To go down, I suggest to take stairs, which are located in front of the tower towards the lakeside, as you will have great views, while walking. Alternatively, you can go back to the entrance of the pagoda and take easier stairs down, however, with less marvelous views.


Downstairs, you will end up at the Hall of Dispelling Clouds. This was being renovated at the time we were there. It is another beautiful place. What I like the most were its corridors, particularly, the staircase corridors, which were, unfortunately, closed for visitors. This Hall was used by Empress Dowager Cixi to receive guests and hold various ceremonies.


Kunming Lakeside

Finally, you are at the lakeside. This is where we encountered swamps of people. Up on the Longevity hill, the number of people were far less and it was more quiet and nice. But here, you won’t manage to find a peaceful spot.

From here you have two options – to go along the Long Corridor to your left, which will lead you to the Main court area or to your right to the Marble Boat. From there the boats can bring you to the 17-arch bridge and the island and then you can get off at the east side or go to Suzhou street. If you have enough time, I suggest to do this boat ride.

The Long corridor itself is considered a marvel. It is certainly beautiful, but similarly are all the other corridors we saw all around the summer palace. So instead of trying to get nice picture here, which you won’t manage among the hordes of people, find other beautiful pavilions. They are in so many places, just wonder a bit away from the main tourist groups.


The Court Area

The main court area located closer to the East gate consists of several halls and gardens. Here, the most beautiful was the Dehe garden (of virtue and harmony), where you will find the largest (three-story) concert stage in old China. This part was apparently built by the end of the 19th century, when the Summer palace was rebuilt by Empress Cixi. This stage has highly contributed to the development of theatre and opera.


Don’t miss the Hall of Joyful Longevity nearby, where you will find the huge stone, which is associated with bad luck by many, as its original owner came to financial ruin. This Hall was the living quarters of Empress Cixi.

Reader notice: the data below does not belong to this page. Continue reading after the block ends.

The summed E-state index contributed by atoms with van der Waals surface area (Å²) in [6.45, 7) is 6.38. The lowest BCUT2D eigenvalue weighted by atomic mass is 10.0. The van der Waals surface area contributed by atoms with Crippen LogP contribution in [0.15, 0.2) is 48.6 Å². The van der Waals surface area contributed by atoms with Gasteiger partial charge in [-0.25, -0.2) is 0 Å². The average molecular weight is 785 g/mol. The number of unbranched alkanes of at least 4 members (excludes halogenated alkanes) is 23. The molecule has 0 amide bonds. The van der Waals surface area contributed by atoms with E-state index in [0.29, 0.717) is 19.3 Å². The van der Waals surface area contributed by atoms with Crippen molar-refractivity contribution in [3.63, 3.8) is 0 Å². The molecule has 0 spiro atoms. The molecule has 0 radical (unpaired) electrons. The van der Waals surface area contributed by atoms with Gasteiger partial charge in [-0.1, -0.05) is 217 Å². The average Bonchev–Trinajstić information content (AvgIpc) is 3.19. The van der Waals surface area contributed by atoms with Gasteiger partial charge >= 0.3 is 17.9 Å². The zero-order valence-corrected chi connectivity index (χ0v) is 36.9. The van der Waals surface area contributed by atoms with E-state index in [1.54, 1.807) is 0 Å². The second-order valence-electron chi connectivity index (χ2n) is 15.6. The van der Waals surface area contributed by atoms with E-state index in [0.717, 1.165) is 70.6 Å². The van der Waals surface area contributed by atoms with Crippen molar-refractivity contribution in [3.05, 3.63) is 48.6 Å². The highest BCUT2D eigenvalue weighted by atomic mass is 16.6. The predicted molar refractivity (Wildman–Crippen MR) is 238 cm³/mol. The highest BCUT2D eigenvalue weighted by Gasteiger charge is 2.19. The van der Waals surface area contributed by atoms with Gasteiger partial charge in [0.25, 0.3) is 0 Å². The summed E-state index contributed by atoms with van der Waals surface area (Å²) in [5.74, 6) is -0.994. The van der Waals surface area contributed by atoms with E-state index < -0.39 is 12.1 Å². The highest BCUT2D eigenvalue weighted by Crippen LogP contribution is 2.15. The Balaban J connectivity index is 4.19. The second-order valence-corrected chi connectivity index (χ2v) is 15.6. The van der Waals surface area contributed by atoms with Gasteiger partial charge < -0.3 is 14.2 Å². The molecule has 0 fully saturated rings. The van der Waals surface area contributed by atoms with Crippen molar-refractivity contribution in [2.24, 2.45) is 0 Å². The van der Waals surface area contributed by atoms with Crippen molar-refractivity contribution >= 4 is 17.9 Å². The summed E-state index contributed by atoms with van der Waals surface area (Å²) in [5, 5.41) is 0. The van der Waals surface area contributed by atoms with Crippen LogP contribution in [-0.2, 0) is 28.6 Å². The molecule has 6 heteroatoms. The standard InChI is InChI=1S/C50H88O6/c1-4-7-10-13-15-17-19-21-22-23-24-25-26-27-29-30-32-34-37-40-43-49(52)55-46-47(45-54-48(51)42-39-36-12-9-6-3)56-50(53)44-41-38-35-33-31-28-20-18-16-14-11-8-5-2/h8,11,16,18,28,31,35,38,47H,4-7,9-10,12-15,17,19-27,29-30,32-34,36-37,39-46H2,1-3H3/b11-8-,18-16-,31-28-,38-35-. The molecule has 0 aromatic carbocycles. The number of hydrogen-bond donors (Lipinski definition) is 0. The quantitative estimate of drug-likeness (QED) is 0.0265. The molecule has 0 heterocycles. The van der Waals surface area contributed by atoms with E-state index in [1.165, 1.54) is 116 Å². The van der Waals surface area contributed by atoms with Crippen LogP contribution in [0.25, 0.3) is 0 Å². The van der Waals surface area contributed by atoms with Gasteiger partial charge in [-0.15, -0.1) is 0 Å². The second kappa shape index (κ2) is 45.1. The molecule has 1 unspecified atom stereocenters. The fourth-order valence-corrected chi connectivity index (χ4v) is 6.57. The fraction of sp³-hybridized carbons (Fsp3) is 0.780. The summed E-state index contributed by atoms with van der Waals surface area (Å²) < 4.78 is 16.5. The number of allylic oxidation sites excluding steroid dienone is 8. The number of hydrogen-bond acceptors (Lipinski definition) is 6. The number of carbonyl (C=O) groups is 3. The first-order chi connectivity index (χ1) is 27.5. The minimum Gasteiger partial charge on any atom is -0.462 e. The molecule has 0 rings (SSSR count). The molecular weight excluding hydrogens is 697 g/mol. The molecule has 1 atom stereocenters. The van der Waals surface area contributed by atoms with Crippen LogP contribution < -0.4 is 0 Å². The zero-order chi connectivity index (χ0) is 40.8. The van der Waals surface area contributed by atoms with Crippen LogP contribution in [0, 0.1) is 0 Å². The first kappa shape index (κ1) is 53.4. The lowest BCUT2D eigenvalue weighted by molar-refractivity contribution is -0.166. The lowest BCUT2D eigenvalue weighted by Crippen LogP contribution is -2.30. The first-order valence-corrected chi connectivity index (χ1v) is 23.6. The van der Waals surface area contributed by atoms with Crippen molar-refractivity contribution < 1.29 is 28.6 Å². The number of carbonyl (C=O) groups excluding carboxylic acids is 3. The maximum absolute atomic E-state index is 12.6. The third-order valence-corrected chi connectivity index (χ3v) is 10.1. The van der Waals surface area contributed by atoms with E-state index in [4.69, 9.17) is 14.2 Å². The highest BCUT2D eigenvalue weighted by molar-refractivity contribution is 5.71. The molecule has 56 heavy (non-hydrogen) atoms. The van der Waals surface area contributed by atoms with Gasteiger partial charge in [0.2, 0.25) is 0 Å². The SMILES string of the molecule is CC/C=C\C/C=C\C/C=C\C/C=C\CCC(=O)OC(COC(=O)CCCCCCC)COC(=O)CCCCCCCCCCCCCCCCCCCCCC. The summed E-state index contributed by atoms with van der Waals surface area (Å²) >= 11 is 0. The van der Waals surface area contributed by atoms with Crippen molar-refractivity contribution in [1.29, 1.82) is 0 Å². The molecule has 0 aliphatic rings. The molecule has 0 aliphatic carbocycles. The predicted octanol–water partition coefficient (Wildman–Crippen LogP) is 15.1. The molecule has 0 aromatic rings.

The Hall of Benevolence and Longevity was the place, where the official business was conducted by the dowager empress Cixi. You will find interesting ornaments and statues here.

Hall of Jade Ripples was used, as living quarters of Emperors. During the time Cixi lived here, she even confined an Emperor Guanxu here for years.

The Heralding spring pavilion has beautiful views over the Tower of Buddhist incense and the lake, so don’t miss a chance to walk around it.

The Wenchang gallery located near the East gate is not as interesting, as we expected, but it was very nice and peaceful in the evening hours. The gallery houses some cultural artifacts.

Finally, you will get to Eastern Gate, which is actually the main entrance to the palace.

Of course, these are not the only things you will be seeing, there are numerous gorgeous pavilions, corridors, small halls and other beautiful sites to admire. But this list will help you not miss the major sites on your way.


Overall, this is an extremely beautiful place and if you have time, I do recommend to spend the whole day here. With more time, you will be able to wonder to the less crowded places, do the boat tour and enjoy your time.

What to do next

If you end your visit at the East Gate, as we did, it is about 10-minute walk to the Xiyuan metro station. Nearby the station you will find the so called starry street shopping area with a number of cafes and restaurants.

I do recommend the Green Tea restaurant. This is a popular restaurant chain with dishes from Hangzhou. It has beautiful atmosphere and good food and isn’t too expensive. We came here in the evening at about 7pm and had to wait for our table for about half an hour, but we were used to this in Beijing and it was worth the wait. You will also get a menu meanwhile, so that when you get inside, you already know what to order.


See also:

Detailed information about other sites in Beijing here.

Tips and itineraries for visiting China.